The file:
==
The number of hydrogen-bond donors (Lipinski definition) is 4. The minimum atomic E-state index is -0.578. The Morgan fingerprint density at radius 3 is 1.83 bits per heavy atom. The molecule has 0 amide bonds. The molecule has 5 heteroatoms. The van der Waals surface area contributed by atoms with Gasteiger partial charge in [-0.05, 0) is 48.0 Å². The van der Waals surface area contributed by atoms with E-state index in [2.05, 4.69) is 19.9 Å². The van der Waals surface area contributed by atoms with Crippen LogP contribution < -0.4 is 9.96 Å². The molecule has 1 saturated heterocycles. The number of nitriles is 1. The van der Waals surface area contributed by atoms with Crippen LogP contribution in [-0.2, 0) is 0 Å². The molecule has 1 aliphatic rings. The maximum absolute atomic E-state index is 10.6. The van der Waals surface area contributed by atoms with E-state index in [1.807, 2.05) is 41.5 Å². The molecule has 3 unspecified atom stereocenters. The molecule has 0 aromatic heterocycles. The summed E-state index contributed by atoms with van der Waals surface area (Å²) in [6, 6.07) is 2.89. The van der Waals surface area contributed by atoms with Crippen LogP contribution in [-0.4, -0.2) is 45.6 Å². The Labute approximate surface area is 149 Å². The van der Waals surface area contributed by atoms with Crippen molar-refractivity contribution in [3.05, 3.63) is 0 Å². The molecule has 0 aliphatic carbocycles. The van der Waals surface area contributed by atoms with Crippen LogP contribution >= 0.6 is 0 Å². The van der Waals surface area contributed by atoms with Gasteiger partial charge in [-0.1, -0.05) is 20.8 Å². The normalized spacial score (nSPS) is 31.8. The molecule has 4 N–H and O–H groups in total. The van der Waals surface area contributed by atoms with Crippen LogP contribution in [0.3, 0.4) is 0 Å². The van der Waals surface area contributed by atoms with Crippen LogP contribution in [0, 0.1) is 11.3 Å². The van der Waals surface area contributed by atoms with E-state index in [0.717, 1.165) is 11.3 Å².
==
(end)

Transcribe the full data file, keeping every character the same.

The number of hydrogen-bond donors (Lipinski definition) is 4. The minimum atomic E-state index is -0.578. The Morgan fingerprint density at radius 3 is 1.83 bits per heavy atom. The molecule has 0 amide bonds. The molecule has 5 heteroatoms. The van der Waals surface area contributed by atoms with Gasteiger partial charge in [-0.05, 0) is 48.0 Å². The van der Waals surface area contributed by atoms with E-state index in [2.05, 4.69) is 19.9 Å². The van der Waals surface area contributed by atoms with Crippen LogP contribution < -0.4 is 9.96 Å². The molecule has 1 saturated heterocycles. The number of nitriles is 1. The van der Waals surface area contributed by atoms with Crippen LogP contribution in [-0.2, 0) is 0 Å². The molecule has 1 aliphatic rings. The maximum absolute atomic E-state index is 10.6. The van der Waals surface area contributed by atoms with E-state index in [1.807, 2.05) is 41.5 Å². The molecule has 3 unspecified atom stereocenters. The molecule has 0 aromatic heterocycles. The summed E-state index contributed by atoms with van der Waals surface area (Å²) in [6, 6.07) is 2.89. The van der Waals surface area contributed by atoms with Crippen LogP contribution in [-0.4, -0.2) is 45.6 Å². The Labute approximate surface area is 149 Å². The van der Waals surface area contributed by atoms with Crippen molar-refractivity contribution in [3.05, 3.63) is 0 Å². The molecule has 0 aliphatic carbocycles. The van der Waals surface area contributed by atoms with Crippen LogP contribution >= 0.6 is 0 Å². The van der Waals surface area contributed by atoms with Gasteiger partial charge in [-0.1, -0.05) is 20.8 Å². The normalized spacial score (nSPS) is 31.8. The molecule has 4 N–H and O–H groups in total. The van der Waals surface area contributed by atoms with Crippen LogP contribution in [0.3, 0.4) is 0 Å². The van der Waals surface area contributed by atoms with Crippen LogP contribution in [0, 0.1) is 11.3 Å². The van der Waals surface area contributed by atoms with E-state index in [0.717, 1.165) is 11.3 Å².